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Congresswoman Ann McLane Kuster

Representing the 2nd District of New Hampshire

NH Congressional Delegation Urges Increased Support for Those Experiencing Homelessness in Next COVID-19 Relief Package

May 21, 2020
Press Release
In Letter to Congressional Leadership, Delegation Also Raises Importance of Supporting Renters to Keep Them in Their Homes

WASHINGTON –U.S. Senators Maggie Hassan (D-NH) and Jeanne Shaheen (D-NH) and Representatives Annie Kuster (NH-02) and Chris Pappas (NH-01) today called for additional funding in the next COVID-19 relief package to support those who are experiencing – or at risk of experiencing – homelessness. New Hampshire has received significant funding from the CARES Act that Congress passed into law to support New Hampshire’s homeless population and affordable housing for Granite Staters, but additional support is necessary as New Hampshire grapples with changing homelessness and housing needs.

 

“Ensuring that individuals experiencing homelessness have the resources that they need to practice social distancing and self-quarantine if needed is critical to mitigating the spread of the virus, both now and over the coming months,” wrote the NH Congressional Delegation. “New Hampshire’s homelessness services have been working to provide individuals experiencing homelessness with safe places to shelter, maintain personal hygiene, and receive supportive services, but we know that there is much more to do.”

 

The NH Congressional Delegation also raised the importance of supporting renters so that they can stay in their homes and called for the next COVID-19 relief package to include Senator Hassan’s Prevent Evictions Act. “The $4 billion allocation for Emergency Solutions Grants in the CARES Act will help provide some relief, through emergency assistance and eviction prevention activities such as landlord-tenant mediation,” wrote the NH Congressional Delegation. “Including the Prevent Evictions Act, which would provide additional grant funding to landlord-tenant mediation programs, in future stimulus legislation would also help tenants struggling to pay their rent reach fair outcomes with their landlords and remain in their homes.”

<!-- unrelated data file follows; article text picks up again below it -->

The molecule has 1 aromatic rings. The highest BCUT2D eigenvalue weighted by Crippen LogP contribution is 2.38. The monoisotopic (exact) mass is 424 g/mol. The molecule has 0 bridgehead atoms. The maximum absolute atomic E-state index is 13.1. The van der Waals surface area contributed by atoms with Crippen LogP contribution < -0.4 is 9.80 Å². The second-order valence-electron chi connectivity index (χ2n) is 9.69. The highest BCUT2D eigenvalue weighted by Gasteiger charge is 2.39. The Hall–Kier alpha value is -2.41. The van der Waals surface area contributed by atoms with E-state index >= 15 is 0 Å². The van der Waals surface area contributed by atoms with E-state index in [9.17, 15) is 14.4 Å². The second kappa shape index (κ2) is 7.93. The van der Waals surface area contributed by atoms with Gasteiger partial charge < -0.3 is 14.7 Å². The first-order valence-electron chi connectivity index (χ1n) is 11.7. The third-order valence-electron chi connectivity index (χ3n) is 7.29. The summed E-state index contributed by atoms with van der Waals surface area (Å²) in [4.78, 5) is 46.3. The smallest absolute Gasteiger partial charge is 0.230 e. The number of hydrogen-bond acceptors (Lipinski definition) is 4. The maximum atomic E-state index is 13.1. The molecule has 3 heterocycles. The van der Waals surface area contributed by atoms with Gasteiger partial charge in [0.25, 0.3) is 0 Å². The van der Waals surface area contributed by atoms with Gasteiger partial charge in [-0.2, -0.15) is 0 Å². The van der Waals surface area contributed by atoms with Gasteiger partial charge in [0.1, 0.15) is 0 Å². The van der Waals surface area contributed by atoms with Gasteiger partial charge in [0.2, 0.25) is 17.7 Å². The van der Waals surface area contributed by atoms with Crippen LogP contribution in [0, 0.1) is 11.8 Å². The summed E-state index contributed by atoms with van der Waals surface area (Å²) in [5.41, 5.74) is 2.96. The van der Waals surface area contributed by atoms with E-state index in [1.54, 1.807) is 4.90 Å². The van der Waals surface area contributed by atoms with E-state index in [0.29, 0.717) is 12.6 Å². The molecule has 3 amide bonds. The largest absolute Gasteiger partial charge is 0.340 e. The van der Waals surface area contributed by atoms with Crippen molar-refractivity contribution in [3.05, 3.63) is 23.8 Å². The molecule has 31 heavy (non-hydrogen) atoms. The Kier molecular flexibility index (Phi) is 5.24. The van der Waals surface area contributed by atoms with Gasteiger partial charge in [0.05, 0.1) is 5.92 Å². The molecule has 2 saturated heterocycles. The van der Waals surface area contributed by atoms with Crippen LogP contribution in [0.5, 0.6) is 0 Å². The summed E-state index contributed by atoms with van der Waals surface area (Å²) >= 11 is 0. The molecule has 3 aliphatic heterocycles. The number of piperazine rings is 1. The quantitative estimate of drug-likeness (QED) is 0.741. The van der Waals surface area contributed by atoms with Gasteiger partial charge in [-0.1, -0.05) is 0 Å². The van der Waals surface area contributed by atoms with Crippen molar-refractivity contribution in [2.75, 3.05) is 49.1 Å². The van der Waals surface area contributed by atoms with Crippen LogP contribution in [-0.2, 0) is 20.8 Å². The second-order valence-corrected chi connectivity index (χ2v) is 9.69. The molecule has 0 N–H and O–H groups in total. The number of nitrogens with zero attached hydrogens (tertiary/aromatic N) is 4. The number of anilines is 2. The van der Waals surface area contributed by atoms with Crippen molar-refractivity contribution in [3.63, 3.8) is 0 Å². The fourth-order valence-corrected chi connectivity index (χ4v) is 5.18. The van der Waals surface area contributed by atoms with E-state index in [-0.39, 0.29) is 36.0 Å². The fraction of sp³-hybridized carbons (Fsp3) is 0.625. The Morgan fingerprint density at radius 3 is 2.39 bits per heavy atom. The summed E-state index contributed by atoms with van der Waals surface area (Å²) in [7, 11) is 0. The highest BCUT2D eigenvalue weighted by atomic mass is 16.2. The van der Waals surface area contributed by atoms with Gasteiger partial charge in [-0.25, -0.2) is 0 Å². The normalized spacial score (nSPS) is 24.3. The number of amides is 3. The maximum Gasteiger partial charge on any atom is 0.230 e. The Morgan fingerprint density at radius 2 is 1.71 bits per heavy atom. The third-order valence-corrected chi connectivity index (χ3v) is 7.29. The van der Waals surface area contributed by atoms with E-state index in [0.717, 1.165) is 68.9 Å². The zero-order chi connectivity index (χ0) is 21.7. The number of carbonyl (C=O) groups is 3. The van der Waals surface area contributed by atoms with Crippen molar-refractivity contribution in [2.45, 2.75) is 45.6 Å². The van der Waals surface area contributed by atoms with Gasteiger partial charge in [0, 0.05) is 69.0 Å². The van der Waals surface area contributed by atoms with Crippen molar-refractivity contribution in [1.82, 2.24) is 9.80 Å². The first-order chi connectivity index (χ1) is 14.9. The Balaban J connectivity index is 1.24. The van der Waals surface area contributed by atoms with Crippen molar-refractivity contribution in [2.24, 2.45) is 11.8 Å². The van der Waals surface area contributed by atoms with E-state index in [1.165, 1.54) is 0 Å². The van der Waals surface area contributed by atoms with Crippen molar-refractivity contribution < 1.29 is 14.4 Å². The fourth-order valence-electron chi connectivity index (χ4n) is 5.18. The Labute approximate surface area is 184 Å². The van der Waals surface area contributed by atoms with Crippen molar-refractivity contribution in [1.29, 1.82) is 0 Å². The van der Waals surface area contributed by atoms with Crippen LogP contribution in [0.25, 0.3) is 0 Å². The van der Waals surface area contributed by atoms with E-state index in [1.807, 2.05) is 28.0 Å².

Following calls from Senator Hassan and colleagues, the Consumer Financial Protection Bureau (CFPB), Federal Housing Finance Agency, and the Department of Housing and Urban Development recently partnered together to launch a new website to help renters and homeowners learn more about all the resources and assistance available to them during the COVID-19 pandemic. 

 

Read the NH Congressional Delegation’s letter here or below:

 

Dear Leader McConnell, Leader Schumer, Chairman Shelby, Vice Chairman Leahy, Speaker Pelosi, Leader McCarthy, Chairwoman Lowey, and Ranking Member Granger:

 

We write to you regarding the urgent need for Congress to provide additional funding to assist individuals experiencing — or at risk of experiencing — homelessness, both in New Hampshire and around the country, as the coronavirus (COVID-19) pandemic continues.